When they first met, he was this impersonal ideal for Kurt, the out and proud gay kid at the prestigious private school with all the solos in the school choir. He was the perfect mentor with the tragic past that he had overcome.
The early days of their friendship felt exactly like that, exactly like Blaine bestowing his (legitimate) knowledge of their situation to Kurt and (more significantly) providing him with a sunny little window in a dark hall. He didn't know what he was doing either, but he could be that fragile piece of glass that still let some light in.
As much as Kurt thinks the learning between them was a one-way street, it really wasn't. Blaine learned, as time went on, as much about himself and life as Kurt learned from Blaine.
When Blaine explained to Kurt what Dalton was like after the boy's Don't Cry for Me Argentina solo attempt, he was that robot mentor. When Blaine watched Kurt attempt to fit in on stage at Sectional's, that mentor recognized his influence. When they sang Baby, It's Cold Outside, Blaine saw the old performing Kurt, and lamented its loss. Kurt's performance (and his own) had taught him something about performance—nothing beats genuine emotion. After that day, he tried to encourage that in Kurt, but more importantly in himself.
And perhaps serenading Jeremiah and dating Rachel were products of that new idea—that it was not only okay, but right and desirable and freeing to be himself. He felt safe faltering because he had Kurt to fall back on. He felt safe faltering because someone else would understand why he had, why he had put himself out there when he might get hurt.
That boy, his best friend, who cried when he was sad and when he was happy, when he was overwhelmed and when he was at peace, inspired him to try to be open all the time, to aspire to be free with himself and let the world react as it would.
Together, they had produced raw emotion in song, raw emotion that Kurt had opened Blaine up to.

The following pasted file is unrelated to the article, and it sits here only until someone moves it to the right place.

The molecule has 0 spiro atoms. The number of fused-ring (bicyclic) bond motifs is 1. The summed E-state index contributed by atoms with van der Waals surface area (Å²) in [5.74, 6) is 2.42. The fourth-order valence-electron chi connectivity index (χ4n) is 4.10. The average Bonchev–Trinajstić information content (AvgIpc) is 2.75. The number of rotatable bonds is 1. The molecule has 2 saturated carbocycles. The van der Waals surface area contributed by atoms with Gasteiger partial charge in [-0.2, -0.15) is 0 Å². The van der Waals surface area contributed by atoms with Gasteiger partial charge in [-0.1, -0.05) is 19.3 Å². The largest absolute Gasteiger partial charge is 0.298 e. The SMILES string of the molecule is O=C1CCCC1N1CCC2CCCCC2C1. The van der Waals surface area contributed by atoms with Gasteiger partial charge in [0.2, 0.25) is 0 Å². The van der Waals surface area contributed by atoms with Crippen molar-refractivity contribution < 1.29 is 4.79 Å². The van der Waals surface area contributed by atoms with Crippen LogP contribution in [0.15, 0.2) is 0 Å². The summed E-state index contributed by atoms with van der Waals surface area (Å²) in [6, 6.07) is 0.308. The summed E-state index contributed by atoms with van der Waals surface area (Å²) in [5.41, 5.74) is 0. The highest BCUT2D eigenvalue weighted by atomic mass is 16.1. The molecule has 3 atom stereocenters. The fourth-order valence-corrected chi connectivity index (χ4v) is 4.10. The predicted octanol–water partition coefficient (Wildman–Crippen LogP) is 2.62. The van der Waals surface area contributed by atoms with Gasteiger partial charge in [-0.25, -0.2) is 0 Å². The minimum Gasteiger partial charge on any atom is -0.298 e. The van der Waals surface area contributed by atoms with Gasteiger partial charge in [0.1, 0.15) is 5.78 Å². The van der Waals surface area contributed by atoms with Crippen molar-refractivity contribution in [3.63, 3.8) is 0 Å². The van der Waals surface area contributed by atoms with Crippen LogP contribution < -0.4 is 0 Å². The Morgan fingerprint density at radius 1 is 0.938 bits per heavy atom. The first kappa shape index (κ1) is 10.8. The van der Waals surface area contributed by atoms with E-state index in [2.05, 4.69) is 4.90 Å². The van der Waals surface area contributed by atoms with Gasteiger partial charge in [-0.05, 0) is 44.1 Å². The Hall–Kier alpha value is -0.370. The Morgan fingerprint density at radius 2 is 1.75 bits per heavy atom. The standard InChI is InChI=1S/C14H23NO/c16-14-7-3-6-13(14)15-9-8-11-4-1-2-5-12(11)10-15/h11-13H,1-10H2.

Blackbird, for one, had opened Blaine's eyes to the feelings he had probably felt for a long time.
Candles, then, had been the (hastily rehearsed) song that hadn't been a performance at all. When he sang "And someday, you will get back everything you gave me," he had really meant it, and Kurt had, too.
Blaine had been Kurt's hope when he had really needed it. Kurt had been Blaine's liberator from the monotony of hiding and fitting in.
A buzz from his phone brings Blaine out of his mind and back into the coffee shop. He glances down at his phone and notices that there's a new text message on the screen. Miss you already, it reads, Love you. Blaine smiles, very excited but not in the least bit nervous that they get to exchange these words whenever they want. He thinks for a second before tapping out, Been thinking about you since you left. You're amazing, you know that? And I love you, too.
The response is almost instantaneous. Blaine, you're not allowed to say things like that when I'm not going to see you for twenty-four hours. I can't even say that you're amazing, too, in person, or thank you for showing me so much this year.
Blaine smiles softly. You taught me so much more this year than I ever taught you. I would still be Dalton robot Blaine.
Yeah, comes Kurt's reply, but Dalton robot Blaine is still fairly charming. I think I'll keep both of you. Pocket watch, hair gel, and all. As much as the second one kills me.
Mm, okay. :) Generous of you.
I have a big heart. Okay, I should really go. Dad wants me to stop texting and start attending to the conversation ;)
Blaine smiles at the first line, because it's so true, and at the wink, his favorite feature of Kurt's texts because he can picture the look so easily on his boyfriend's face. Okay. See you tomorrow. Love you.
Love you, too.
Blaine sits at the table for a second more, rereading their conversation so he can replay it over and over in his mind as he drives home.
That jittery feeling—the one he used to get from performing—is still there as he stands. It's still there as he walks to the door and deposits his phone in his pocket. It's still there as he walks to the car, "I love you, too," running through his mind on repeat.
It's there when he takes out his phone to read their last exchange one more time before he leaves. It's there when he gets home and the fire in Kurt's eyes as they spoke plays before his eyes.
It will be there when he goes to bed and when he wakes up in the morning.
And it will be there the day after that, and the day after that, and the day after that.
He used to hide himself, to shy away from emotion and expression. He used to shelter himself from the negatives of unguarded interaction with others, depriving himself of the positives of vulnerability along the way. He used to let himself forget what it was like to freely be who he is.
All he had needed was Kurt to open his eyes.
All he needs is Kurt, and he's free.